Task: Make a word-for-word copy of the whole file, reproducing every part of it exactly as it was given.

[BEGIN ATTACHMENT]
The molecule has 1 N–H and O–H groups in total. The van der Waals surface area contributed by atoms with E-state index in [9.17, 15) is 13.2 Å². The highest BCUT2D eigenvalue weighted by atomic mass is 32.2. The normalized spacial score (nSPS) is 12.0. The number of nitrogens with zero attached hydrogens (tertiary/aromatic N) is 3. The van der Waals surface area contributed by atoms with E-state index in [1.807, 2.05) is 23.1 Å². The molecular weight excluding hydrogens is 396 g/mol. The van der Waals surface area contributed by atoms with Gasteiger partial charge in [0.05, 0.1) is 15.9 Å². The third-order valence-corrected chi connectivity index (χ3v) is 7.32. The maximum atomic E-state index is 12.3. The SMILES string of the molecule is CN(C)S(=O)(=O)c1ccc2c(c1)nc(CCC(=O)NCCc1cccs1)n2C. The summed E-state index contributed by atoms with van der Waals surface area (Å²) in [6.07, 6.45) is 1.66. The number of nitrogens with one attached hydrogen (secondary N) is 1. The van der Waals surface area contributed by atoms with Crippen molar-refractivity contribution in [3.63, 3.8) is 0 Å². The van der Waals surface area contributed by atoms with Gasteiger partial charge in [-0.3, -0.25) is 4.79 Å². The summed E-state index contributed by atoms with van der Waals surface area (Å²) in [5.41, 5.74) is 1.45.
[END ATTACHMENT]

The molecule has 1 N–H and O–H groups in total. The van der Waals surface area contributed by atoms with E-state index in [9.17, 15) is 13.2 Å². The highest BCUT2D eigenvalue weighted by atomic mass is 32.2. The normalized spacial score (nSPS) is 12.0. The number of nitrogens with zero attached hydrogens (tertiary/aromatic N) is 3. The van der Waals surface area contributed by atoms with E-state index in [1.807, 2.05) is 23.1 Å². The molecular weight excluding hydrogens is 396 g/mol. The van der Waals surface area contributed by atoms with Gasteiger partial charge in [0.05, 0.1) is 15.9 Å². The third-order valence-corrected chi connectivity index (χ3v) is 7.32. The maximum atomic E-state index is 12.3. The SMILES string of the molecule is CN(C)S(=O)(=O)c1ccc2c(c1)nc(CCC(=O)NCCc1cccs1)n2C. The summed E-state index contributed by atoms with van der Waals surface area (Å²) in [6.07, 6.45) is 1.66. The number of nitrogens with one attached hydrogen (secondary N) is 1. The van der Waals surface area contributed by atoms with Crippen molar-refractivity contribution in [3.63, 3.8) is 0 Å². The van der Waals surface area contributed by atoms with Gasteiger partial charge in [-0.3, -0.25) is 4.79 Å². The summed E-state index contributed by atoms with van der Waals surface area (Å²) in [5.41, 5.74) is 1.45.